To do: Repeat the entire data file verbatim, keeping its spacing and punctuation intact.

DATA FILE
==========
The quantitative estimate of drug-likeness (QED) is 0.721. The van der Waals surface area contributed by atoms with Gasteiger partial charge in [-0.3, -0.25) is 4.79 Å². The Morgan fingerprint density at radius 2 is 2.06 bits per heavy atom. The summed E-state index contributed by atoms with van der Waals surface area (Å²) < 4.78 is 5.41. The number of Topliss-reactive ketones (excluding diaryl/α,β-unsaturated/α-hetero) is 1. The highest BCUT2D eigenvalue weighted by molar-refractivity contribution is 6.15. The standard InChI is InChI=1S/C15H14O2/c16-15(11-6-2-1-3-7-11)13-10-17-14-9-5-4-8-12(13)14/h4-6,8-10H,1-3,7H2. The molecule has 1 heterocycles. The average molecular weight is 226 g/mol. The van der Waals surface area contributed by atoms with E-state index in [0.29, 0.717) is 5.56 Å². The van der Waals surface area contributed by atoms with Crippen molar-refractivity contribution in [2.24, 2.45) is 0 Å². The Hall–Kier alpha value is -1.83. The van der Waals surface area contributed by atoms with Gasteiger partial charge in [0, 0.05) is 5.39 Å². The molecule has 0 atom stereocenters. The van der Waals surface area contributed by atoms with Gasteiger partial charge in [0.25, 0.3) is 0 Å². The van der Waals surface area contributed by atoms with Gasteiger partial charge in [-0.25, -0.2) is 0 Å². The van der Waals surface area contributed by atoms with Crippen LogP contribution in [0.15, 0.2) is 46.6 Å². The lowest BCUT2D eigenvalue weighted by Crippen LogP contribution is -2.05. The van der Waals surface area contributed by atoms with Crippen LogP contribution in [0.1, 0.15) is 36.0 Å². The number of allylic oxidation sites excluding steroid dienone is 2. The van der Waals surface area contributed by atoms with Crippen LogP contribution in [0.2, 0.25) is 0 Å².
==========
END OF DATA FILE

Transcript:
The quantitative estimate of drug-likeness (QED) is 0.721. The van der Waals surface area contributed by atoms with Gasteiger partial charge in [-0.3, -0.25) is 4.79 Å². The Morgan fingerprint density at radius 2 is 2.06 bits per heavy atom. The summed E-state index contributed by atoms with van der Waals surface area (Å²) < 4.78 is 5.41. The number of Topliss-reactive ketones (excluding diaryl/α,β-unsaturated/α-hetero) is 1. The highest BCUT2D eigenvalue weighted by molar-refractivity contribution is 6.15. The standard InChI is InChI=1S/C15H14O2/c16-15(11-6-2-1-3-7-11)13-10-17-14-9-5-4-8-12(13)14/h4-6,8-10H,1-3,7H2. The molecule has 1 heterocycles. The average molecular weight is 226 g/mol. The van der Waals surface area contributed by atoms with E-state index in [0.29, 0.717) is 5.56 Å². The van der Waals surface area contributed by atoms with Crippen molar-refractivity contribution in [2.24, 2.45) is 0 Å². The Hall–Kier alpha value is -1.83. The van der Waals surface area contributed by atoms with Gasteiger partial charge in [0, 0.05) is 5.39 Å². The molecule has 0 atom stereocenters. The van der Waals surface area contributed by atoms with Gasteiger partial charge in [0.25, 0.3) is 0 Å². The van der Waals surface area contributed by atoms with Gasteiger partial charge in [-0.25, -0.2) is 0 Å². The van der Waals surface area contributed by atoms with Crippen LogP contribution in [0.15, 0.2) is 46.6 Å². The lowest BCUT2D eigenvalue weighted by Crippen LogP contribution is -2.05. The van der Waals surface area contributed by atoms with Crippen LogP contribution in [0.1, 0.15) is 36.0 Å². The number of allylic oxidation sites excluding steroid dienone is 2. The van der Waals surface area contributed by atoms with Crippen LogP contribution in [0.2, 0.25) is 0 Å².